It’s the tale of a woman trekking from New York City to northwestern B.C. in the 1920s, as recalled by an elderly woman in the 1980s. How, exactly, do you squeeze a story like this into the confines of a stage? Such was the task of Kelly Robinson, director of Vancouver Opera’s Lillian Alling, which runs at the Queen Elizabeth Theatre on Saturday (October 16), Tuesday (October 19), and October 21 and 23.
He says it’s one thing to dramatize the journey, “but it’s another to feel the scale of it, particularly within the context of the period,” he acknowledges in a phone call with the Straight. Thankfully for Robinson, he had technology on his side. “An early decision was that we would use projections as a way of capturing a sense of place and a sense of time,” he reveals.
But don’t get the wrong idea; this isn’t anything akin to a slide show. “We’re trying to capture the sense of the emotional weight, rather than merely a specific place,” Robinson explains of the multilayered landscape images that evoke the journey from Ellis Island through the North Dakota grasslands and into the Pacific wilderness. “It really has a sense of impressionism and, in some cases, even expressionism.”¦It’s not just a matter of just selecting photography, it’s really about designing an image and layering imagery.”
Multiprojection software called Watchout was used to create six different projection streams: four from the rear of the stage, and two from the front. Sometimes the projections are still images, other times they’re moving pictures, and often the visuals are layered upon one another to create depth. “I don’t want to make it sound like Avatar,” jokes Robinson. “It’s about creating dense imagery, so it’s not experienced just as a flat surface: there’s something deeper to it.”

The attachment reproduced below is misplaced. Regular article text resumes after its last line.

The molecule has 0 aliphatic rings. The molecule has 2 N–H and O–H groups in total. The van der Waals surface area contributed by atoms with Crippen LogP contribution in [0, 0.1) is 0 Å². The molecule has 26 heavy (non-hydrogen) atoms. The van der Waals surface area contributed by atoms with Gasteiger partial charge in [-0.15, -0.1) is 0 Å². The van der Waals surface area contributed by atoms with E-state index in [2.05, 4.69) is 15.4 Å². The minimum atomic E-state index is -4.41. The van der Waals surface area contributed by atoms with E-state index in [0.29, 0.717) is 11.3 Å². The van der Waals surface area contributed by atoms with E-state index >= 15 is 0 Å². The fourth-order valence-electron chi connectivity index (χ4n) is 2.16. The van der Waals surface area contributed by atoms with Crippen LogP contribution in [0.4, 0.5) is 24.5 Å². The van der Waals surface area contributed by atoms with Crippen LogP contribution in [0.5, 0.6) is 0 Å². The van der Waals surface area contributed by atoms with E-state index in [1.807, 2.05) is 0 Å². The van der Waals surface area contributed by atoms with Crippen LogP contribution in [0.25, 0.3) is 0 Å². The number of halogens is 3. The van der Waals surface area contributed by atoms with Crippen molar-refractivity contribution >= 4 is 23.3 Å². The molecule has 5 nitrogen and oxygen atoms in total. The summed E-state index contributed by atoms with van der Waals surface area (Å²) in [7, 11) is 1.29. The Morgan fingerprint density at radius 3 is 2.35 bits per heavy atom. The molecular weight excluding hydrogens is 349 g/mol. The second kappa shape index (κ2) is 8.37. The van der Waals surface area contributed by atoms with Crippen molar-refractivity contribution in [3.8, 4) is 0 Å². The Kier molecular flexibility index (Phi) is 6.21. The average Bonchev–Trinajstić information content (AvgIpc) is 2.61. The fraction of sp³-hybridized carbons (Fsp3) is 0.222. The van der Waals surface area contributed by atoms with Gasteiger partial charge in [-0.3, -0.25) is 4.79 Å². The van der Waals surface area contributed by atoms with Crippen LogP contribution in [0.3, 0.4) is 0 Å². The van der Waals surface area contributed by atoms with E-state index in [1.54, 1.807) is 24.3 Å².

The collection of photographs and video used in the production was sourced from a variety of places: on-line archives, libraries, photo agencies, as well as original material collected for the opera by videographer Tim Matheson.
Deciding just what images to use, and in what manner, was a difficult task, confesses Robinson. In one scene, he describes, the character Irene is stopped at the side of a road, the windshield wipers aren’t working, and she is telling her son, Jimmy, about Lillian Alling. “How do we keep those two stories alive within the context of being sort of inside Irene’s mind, also inside Jimmy’s mind as he listens to the story, and also being in a specific location?” Robinson ponders. The key, he feels, is not to overwhelm the performers. “The singer is still the source of the story, and the imagery and technology support and deepen and enrich the story.”
Coupled with the careful use of technology is a set design that allows the action to unfold on different levels. “Irene and Jimmy’s world is mostly on the stage level, and the world of imagination happens on the upper level,” explains Robinson. “But often they leave the stage to the world of imagination, and that then develops the storytelling.”
It’s a broad, sweeping vision, and the responsibility of pulling it off rests squarely on Robinson’s shoulders, but it’s a challenge he embraces. “How often does a company invest as significantly as this one has in a brand new piece?” he enthuses. “When you’re doing a brand new piece of theatre, there are no guarantees. It’s a gamble.”¦It’s costly, it’s expensive, it’s kind of crazy, and it’s also exhilarating and wonderful.”